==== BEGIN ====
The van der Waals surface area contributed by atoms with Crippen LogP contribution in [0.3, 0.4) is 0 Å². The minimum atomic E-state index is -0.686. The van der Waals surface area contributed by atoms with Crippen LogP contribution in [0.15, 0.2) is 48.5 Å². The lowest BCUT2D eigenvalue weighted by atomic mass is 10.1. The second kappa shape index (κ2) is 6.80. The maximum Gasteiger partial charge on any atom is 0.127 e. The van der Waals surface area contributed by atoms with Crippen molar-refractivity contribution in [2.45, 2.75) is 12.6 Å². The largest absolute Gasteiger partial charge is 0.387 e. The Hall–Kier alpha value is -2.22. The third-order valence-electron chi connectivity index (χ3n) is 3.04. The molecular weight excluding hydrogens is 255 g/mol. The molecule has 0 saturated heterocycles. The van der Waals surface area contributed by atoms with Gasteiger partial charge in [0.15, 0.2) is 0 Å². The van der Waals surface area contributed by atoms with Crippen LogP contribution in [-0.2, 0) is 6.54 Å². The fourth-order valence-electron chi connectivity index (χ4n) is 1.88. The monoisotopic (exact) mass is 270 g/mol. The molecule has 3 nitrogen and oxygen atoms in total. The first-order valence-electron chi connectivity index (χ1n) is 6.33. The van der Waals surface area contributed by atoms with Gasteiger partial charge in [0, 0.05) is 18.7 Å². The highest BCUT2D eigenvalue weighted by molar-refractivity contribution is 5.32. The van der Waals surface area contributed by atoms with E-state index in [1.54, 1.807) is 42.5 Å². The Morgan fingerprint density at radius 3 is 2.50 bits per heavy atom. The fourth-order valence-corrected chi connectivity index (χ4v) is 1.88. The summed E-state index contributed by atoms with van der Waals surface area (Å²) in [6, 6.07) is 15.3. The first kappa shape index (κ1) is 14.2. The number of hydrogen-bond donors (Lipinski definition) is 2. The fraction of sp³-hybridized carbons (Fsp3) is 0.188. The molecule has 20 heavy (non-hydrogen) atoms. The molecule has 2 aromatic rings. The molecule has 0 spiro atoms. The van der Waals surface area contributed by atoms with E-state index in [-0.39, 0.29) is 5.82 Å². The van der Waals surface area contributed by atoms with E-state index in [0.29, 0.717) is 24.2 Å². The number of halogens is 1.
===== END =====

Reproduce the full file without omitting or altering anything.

The van der Waals surface area contributed by atoms with Crippen LogP contribution in [0.3, 0.4) is 0 Å². The minimum atomic E-state index is -0.686. The van der Waals surface area contributed by atoms with Crippen LogP contribution in [0.15, 0.2) is 48.5 Å². The lowest BCUT2D eigenvalue weighted by atomic mass is 10.1. The second kappa shape index (κ2) is 6.80. The maximum Gasteiger partial charge on any atom is 0.127 e. The van der Waals surface area contributed by atoms with Crippen molar-refractivity contribution in [2.45, 2.75) is 12.6 Å². The largest absolute Gasteiger partial charge is 0.387 e. The Hall–Kier alpha value is -2.22. The third-order valence-electron chi connectivity index (χ3n) is 3.04. The molecular weight excluding hydrogens is 255 g/mol. The molecule has 0 saturated heterocycles. The van der Waals surface area contributed by atoms with Gasteiger partial charge in [0.15, 0.2) is 0 Å². The van der Waals surface area contributed by atoms with Crippen LogP contribution in [-0.2, 0) is 6.54 Å². The fourth-order valence-electron chi connectivity index (χ4n) is 1.88. The monoisotopic (exact) mass is 270 g/mol. The molecule has 3 nitrogen and oxygen atoms in total. The first-order valence-electron chi connectivity index (χ1n) is 6.33. The van der Waals surface area contributed by atoms with Gasteiger partial charge in [0, 0.05) is 18.7 Å². The highest BCUT2D eigenvalue weighted by molar-refractivity contribution is 5.32. The van der Waals surface area contributed by atoms with E-state index in [1.54, 1.807) is 42.5 Å². The Morgan fingerprint density at radius 3 is 2.50 bits per heavy atom. The fourth-order valence-corrected chi connectivity index (χ4v) is 1.88. The summed E-state index contributed by atoms with van der Waals surface area (Å²) in [6, 6.07) is 15.3. The first kappa shape index (κ1) is 14.2. The number of hydrogen-bond donors (Lipinski definition) is 2. The fraction of sp³-hybridized carbons (Fsp3) is 0.188. The molecule has 20 heavy (non-hydrogen) atoms. The molecule has 2 aromatic rings. The molecule has 0 spiro atoms. The van der Waals surface area contributed by atoms with E-state index in [-0.39, 0.29) is 5.82 Å². The van der Waals surface area contributed by atoms with E-state index in [0.29, 0.717) is 24.2 Å². The number of halogens is 1.